1. Columbus was seeking to get rich, he wasn’t this romanticized explorer.  –  Well, true, but exploring costs a great deal of money.  Finding people to give you their money out of the kindness of their hearts is pretty damn hard, especially since he didn’t have access to things like Kickstarter or Patreon.  Exploration was a risky investment, done only at the behest of the very rich.  The successful became famous and hopefully, very wealthy, the unsuccessful are dead and broke.  You can imagine which occurred more often…
  2. Columbus was a bastard.  – Yes, yes he was.  He was also a product of his times and a leader of bastards.  That doesn’t excuse his actions, it merely explains them, and that explanation needs to be acknowledged if we’re going to push for change in the name of “truth and fairness”.
  3. Native Americans were here first.  We should be honoring them.- True enough, certainly before Columbus.  With that said, although we are honoring Columbus, we’re also honoring the supposed values for which he stood.  Bravery, adventure, exploration, growth, leadership, etc.  In short, positive attributes we want to instill in our culture.  If you pay attention to the majority of those pushing for a Native American day vs. Columbus Day, you would think that Columbus was a wretched monster and the Natives were Noble Savages.  The problem with that is that it trades one set of lies for another.  The Native Americans were as complex as any European society, and that includes all the usual negative attributes associated with them.  They may not have been as technologically adept in many areas, but they were no strangers to warfare, slavery, competition for resources and more.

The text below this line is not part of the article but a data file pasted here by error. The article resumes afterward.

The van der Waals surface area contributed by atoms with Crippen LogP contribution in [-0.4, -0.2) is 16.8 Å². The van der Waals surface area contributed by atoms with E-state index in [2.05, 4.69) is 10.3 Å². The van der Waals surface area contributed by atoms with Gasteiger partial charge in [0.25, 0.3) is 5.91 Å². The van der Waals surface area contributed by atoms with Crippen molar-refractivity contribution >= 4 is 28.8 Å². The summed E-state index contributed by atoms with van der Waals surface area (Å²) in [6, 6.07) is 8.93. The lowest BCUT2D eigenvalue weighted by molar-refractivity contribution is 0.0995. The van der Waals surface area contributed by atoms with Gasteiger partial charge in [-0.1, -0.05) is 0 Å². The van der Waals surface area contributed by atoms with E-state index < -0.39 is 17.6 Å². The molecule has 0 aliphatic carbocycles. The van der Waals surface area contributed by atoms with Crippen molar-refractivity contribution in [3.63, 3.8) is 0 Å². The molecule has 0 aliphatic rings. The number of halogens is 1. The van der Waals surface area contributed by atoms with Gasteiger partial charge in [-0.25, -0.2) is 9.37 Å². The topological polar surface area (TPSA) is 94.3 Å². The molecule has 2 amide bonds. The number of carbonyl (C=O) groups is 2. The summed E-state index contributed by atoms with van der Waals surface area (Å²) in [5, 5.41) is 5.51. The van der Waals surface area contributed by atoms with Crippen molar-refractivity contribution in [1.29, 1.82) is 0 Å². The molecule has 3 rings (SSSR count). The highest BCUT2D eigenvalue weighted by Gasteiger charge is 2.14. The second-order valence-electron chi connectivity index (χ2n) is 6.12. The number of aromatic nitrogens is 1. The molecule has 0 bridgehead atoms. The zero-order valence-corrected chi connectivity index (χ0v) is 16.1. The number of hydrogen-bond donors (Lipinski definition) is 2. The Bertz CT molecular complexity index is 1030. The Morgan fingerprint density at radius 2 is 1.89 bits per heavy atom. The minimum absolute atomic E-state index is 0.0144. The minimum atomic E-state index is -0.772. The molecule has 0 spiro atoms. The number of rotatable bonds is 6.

In the past couple of decades, as our ability to democratize knowledge and its access has grown, our temptation to “fix” history has increased.  We rename landmarks now that we find the name offensive.  We re-write history to reflect how we think it really was, but we also sanitize it so as not to offend our current sensibilities.  In doing so, we perpetuate a new set of lies.  Ones that ignore what our history was like before the current changes.  If we erase our frame of reference, abolish our understanding of the choices we made, how can we purport to be anymore intellectually honest or ethical, than we were before?  I don’t believe that is positive change, real growth, if we elect to ignore the lessons and circumstances of our past in favor of writing a new one.